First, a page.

Asked and Answered: February, 2011

by Vinaya HS on February 25, 2011

in Finance

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Here’s what was asked and answered by Capital Advisor in February, 2011. If you have a question on managing your personal finances, send me an email and I’ll respond at the earliest. If your question’s beneficial to a wider audience, I’ll publish it in a future edition of “Asked and Answered,” without revealing your personal details.



Query #1: On continuing a guaranteed-return life insurance policy.

I have a question regarding my TATA AIG Maha Life Gold life insurance policy. For a sum assured of Rs 400,000, I am paying Rs 35,000 as annual premium for 10 years. After the 6th year, which is this year, the policy gives me a small cash dividend of around 2%. After the 10th year, a guaranteed annual coupon of 5% that is Rs 20,000 would be paid to me. I am not sure if its good to discontinue this policy at this point of time. Please suggest.

I ran the numbers on this situation — you can download my analysis here — and the results were quite shocking. (Note: The sheet doesn’t consider the paltry cash dividend. Even if it did, the results would still be shocking.) And as I told the reader, “if you play around with the Excel sheet, you’ll find that all TATA AIG needs to do is park your money in a FD and they’d still make money off you! But since you’re already in the 6th year (and I don’t find a surrender option), I guess you have no choice but to continue this policy.”

I then ran the numbers on a similar policy from Bharti AXA called Bharti AXA Aajeevan Anand — you can download my analysis here — and the results were equally shocking.

I’d stay away from such policies. In my opinion, the minimum guaranteed coupon should be equal to the current risk-free rate of return, but then that wouldn’t make business sense to the life insurance company, would it?

Just put those premiums in a Fixed Deposit and you’d do far far better.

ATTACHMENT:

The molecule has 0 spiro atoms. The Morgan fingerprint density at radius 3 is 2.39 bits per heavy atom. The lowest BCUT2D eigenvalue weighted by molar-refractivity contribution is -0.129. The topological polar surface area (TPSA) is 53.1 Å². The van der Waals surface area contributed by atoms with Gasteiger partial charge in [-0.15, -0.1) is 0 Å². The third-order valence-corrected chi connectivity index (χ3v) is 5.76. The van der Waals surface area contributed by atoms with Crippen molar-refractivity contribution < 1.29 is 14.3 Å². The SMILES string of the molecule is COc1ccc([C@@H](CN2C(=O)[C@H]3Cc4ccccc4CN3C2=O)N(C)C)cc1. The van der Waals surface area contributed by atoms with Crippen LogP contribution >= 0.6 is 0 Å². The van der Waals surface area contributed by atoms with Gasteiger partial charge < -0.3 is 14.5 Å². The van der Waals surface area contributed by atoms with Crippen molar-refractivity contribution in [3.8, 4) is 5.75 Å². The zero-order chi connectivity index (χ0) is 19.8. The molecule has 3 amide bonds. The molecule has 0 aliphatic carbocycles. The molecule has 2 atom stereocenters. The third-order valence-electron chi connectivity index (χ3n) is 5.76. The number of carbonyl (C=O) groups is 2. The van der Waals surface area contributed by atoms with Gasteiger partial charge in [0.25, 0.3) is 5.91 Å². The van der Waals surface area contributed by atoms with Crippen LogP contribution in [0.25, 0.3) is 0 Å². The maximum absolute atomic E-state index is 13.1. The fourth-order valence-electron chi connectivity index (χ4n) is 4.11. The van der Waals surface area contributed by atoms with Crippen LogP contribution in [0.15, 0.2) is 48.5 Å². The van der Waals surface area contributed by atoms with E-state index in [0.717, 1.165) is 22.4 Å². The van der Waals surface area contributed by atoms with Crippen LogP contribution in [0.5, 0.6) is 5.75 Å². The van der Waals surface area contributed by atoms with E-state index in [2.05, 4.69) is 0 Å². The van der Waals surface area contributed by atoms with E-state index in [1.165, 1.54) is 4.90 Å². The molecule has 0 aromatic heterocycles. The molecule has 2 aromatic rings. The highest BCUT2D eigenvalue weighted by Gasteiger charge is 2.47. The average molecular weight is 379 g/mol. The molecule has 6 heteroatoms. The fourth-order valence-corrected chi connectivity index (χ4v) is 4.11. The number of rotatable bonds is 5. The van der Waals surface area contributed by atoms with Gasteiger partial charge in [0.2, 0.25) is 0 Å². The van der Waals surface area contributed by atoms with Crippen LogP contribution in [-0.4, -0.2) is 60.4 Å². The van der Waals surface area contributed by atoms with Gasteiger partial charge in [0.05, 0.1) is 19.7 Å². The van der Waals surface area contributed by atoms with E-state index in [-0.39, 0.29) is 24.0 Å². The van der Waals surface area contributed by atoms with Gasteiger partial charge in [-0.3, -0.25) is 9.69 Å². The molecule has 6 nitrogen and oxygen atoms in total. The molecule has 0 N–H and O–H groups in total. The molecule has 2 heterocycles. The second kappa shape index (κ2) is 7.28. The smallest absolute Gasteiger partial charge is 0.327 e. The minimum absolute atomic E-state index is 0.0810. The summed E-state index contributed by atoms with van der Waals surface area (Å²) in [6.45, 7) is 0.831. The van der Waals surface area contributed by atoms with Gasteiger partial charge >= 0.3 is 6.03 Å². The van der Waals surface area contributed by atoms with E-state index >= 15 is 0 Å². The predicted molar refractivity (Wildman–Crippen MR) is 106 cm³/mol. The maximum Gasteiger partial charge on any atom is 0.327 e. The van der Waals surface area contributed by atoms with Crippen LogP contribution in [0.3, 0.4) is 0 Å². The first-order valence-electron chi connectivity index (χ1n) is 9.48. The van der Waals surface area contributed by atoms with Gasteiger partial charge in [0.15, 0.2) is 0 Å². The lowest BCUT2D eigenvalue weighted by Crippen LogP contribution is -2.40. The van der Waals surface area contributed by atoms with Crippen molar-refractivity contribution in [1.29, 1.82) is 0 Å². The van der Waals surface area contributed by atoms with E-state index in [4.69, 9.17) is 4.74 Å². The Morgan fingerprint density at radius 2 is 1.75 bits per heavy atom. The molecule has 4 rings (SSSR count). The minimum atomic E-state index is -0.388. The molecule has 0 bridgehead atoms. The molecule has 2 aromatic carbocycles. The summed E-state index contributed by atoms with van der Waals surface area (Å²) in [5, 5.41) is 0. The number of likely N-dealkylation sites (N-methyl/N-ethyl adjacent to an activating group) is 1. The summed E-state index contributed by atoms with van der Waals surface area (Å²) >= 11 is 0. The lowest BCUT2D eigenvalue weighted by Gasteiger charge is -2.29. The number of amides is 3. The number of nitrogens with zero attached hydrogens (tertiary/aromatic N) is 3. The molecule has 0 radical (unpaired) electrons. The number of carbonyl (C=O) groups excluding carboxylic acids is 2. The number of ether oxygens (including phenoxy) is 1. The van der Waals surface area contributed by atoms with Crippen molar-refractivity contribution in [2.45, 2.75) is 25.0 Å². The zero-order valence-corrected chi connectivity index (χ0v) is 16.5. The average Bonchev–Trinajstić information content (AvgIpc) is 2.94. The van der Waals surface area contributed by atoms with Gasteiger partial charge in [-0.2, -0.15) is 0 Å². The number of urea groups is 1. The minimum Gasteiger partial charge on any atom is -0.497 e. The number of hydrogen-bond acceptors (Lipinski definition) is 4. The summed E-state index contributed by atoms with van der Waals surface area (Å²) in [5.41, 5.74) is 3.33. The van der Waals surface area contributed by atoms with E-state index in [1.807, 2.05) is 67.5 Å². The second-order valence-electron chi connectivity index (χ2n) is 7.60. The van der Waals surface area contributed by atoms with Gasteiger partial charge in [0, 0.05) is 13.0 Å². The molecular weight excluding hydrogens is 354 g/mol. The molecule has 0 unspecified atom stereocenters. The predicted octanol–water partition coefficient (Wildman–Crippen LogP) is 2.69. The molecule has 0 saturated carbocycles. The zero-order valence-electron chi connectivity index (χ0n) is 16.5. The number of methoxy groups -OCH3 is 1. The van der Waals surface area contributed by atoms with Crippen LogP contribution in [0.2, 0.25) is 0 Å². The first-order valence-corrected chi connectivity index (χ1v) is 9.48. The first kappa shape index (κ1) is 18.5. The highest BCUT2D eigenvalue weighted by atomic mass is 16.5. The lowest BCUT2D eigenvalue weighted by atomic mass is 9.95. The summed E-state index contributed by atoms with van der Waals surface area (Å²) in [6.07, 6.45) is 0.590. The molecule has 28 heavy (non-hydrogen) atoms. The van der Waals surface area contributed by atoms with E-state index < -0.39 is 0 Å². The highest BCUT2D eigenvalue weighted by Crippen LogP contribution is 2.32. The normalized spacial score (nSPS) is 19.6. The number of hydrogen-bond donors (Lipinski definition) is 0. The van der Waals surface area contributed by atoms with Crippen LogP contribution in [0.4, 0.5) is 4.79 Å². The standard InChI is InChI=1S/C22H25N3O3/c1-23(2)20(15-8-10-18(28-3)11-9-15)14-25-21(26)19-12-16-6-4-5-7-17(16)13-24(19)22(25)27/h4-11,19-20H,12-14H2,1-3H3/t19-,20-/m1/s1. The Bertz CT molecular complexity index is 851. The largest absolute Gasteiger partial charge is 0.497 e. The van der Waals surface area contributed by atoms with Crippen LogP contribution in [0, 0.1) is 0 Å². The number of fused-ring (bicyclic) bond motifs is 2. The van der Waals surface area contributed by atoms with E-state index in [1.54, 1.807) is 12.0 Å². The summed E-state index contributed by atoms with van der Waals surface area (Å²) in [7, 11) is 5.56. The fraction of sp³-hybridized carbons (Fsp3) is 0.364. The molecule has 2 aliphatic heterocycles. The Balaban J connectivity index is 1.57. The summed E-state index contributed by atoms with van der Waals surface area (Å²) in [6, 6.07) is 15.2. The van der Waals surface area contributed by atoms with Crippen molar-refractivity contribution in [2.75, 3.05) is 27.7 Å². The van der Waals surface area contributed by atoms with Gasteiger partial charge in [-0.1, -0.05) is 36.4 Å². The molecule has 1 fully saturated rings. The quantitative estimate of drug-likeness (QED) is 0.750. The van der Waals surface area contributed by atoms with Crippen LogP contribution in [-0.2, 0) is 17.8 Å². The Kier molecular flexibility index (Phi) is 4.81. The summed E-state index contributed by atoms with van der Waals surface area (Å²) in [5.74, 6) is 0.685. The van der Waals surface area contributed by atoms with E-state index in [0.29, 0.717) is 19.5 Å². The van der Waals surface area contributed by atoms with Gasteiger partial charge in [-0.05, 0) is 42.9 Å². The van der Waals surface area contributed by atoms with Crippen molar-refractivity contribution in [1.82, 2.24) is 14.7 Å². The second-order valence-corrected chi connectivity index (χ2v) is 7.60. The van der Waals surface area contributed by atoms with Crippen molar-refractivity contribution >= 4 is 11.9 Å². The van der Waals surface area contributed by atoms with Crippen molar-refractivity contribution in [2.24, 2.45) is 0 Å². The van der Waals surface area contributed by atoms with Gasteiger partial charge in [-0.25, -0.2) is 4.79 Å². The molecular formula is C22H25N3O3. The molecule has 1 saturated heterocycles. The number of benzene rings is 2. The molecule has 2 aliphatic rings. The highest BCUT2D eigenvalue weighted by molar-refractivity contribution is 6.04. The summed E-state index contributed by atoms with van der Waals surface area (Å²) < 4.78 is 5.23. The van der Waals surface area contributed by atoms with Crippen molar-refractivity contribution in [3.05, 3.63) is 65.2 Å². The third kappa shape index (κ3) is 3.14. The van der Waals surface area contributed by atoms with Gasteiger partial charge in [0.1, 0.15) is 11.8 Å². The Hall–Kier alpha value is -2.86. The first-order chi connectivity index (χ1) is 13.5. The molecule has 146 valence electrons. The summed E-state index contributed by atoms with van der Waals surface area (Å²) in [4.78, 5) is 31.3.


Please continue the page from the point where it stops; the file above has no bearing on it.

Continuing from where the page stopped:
Query #2: On the New Pension Scheme.

Could you review the New Pension Scheme (NPS)? I want to invest in a Pension Plan without being taken for a ride.

In my opinion, most Pension Plans, these days, take you for a ride — so much so that sometimes I wonder who the pension is for: you or the insurance company.

While I have a general sense of the NPS, I’m not intimately familiar with its structure and working. Therefore, I pointed the reader to a recent article on NPS in ET Wealth for further information.

Personally, though, when it comes to financial instruments, the NPS isn’t on my radar.



Query #3: On infrastructure bonds.

Have you analyzed the Infrastructure Bonds from IDFC and L&T?

I haven’t. But reader Nikhil Shah was kind enough to share his detailed analysis of these infrastructure bonds some time back.

(Note: Follow me on Twitter, and you’ll have advance access to these downloads.)




Thanks for reading this article. I'd love to hear your opinion. Please use the comments section below to share your thoughts. I frequently write new articles that also cover several other aspects of personal finance including credit cards, financial goals, health insurance, income tax, life insurance, mutual funds, retirement planning, and much more. You can Subscribe through Email and receive new articles directly in your Inbox or you can Subscribe through the RSS Feed and receive new articles in your feed reader.

{ 1 comment… read it below or add one }

manjunath November 2, 2011 at 3:52 PM

pls provide your views on Bharti AXA Aajeevan Anand, is it worth investing in this policy?

OR pls suggest me some better life insurance policy

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